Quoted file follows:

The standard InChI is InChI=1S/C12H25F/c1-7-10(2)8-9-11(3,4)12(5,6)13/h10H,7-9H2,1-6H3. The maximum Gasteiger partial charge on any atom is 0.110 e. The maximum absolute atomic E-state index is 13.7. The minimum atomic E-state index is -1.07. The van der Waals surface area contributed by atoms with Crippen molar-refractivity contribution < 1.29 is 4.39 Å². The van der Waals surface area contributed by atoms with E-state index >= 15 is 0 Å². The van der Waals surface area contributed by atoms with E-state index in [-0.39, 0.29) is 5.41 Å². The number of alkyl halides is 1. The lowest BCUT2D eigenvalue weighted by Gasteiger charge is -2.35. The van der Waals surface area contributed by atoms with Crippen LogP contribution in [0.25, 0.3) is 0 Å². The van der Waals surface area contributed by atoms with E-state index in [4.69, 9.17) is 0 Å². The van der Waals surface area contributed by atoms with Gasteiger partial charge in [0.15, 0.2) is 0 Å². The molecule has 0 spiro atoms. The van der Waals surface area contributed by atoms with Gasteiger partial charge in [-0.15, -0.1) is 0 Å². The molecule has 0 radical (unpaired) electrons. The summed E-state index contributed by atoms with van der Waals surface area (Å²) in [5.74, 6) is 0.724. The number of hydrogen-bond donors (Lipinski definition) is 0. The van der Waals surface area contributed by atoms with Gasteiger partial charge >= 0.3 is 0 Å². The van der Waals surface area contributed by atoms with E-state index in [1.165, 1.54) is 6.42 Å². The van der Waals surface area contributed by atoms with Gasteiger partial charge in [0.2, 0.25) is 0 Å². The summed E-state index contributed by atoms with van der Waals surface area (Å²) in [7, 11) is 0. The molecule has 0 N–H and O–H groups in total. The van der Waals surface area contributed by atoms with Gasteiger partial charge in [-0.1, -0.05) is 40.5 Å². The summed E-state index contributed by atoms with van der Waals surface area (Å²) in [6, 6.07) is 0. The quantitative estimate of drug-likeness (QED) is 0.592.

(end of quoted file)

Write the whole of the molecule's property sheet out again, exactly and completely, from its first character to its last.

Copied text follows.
The standard InChI is InChI=1S/C12H25F/c1-7-10(2)8-9-11(3,4)12(5,6)13/h10H,7-9H2,1-6H3. The maximum Gasteiger partial charge on any atom is 0.110 e. The maximum absolute atomic E-state index is 13.7. The minimum atomic E-state index is -1.07. The van der Waals surface area contributed by atoms with Crippen molar-refractivity contribution < 1.29 is 4.39 Å². The van der Waals surface area contributed by atoms with E-state index >= 15 is 0 Å². The van der Waals surface area contributed by atoms with E-state index in [-0.39, 0.29) is 5.41 Å². The number of alkyl halides is 1. The lowest BCUT2D eigenvalue weighted by Gasteiger charge is -2.35. The van der Waals surface area contributed by atoms with Crippen LogP contribution in [0.25, 0.3) is 0 Å². The van der Waals surface area contributed by atoms with E-state index in [4.69, 9.17) is 0 Å². The van der Waals surface area contributed by atoms with Gasteiger partial charge in [0.15, 0.2) is 0 Å². The molecule has 0 spiro atoms. The van der Waals surface area contributed by atoms with Gasteiger partial charge in [-0.15, -0.1) is 0 Å². The molecule has 0 radical (unpaired) electrons. The summed E-state index contributed by atoms with van der Waals surface area (Å²) in [5.74, 6) is 0.724. The number of hydrogen-bond donors (Lipinski definition) is 0. The van der Waals surface area contributed by atoms with Gasteiger partial charge >= 0.3 is 0 Å². The van der Waals surface area contributed by atoms with E-state index in [1.165, 1.54) is 6.42 Å². The van der Waals surface area contributed by atoms with Gasteiger partial charge in [0.2, 0.25) is 0 Å². The summed E-state index contributed by atoms with van der Waals surface area (Å²) in [7, 11) is 0. The molecule has 0 N–H and O–H groups in total. The van der Waals surface area contributed by atoms with Gasteiger partial charge in [-0.1, -0.05) is 40.5 Å². The summed E-state index contributed by atoms with van der Waals surface area (Å²) in [6, 6.07) is 0. The quantitative estimate of drug-likeness (QED) is 0.592.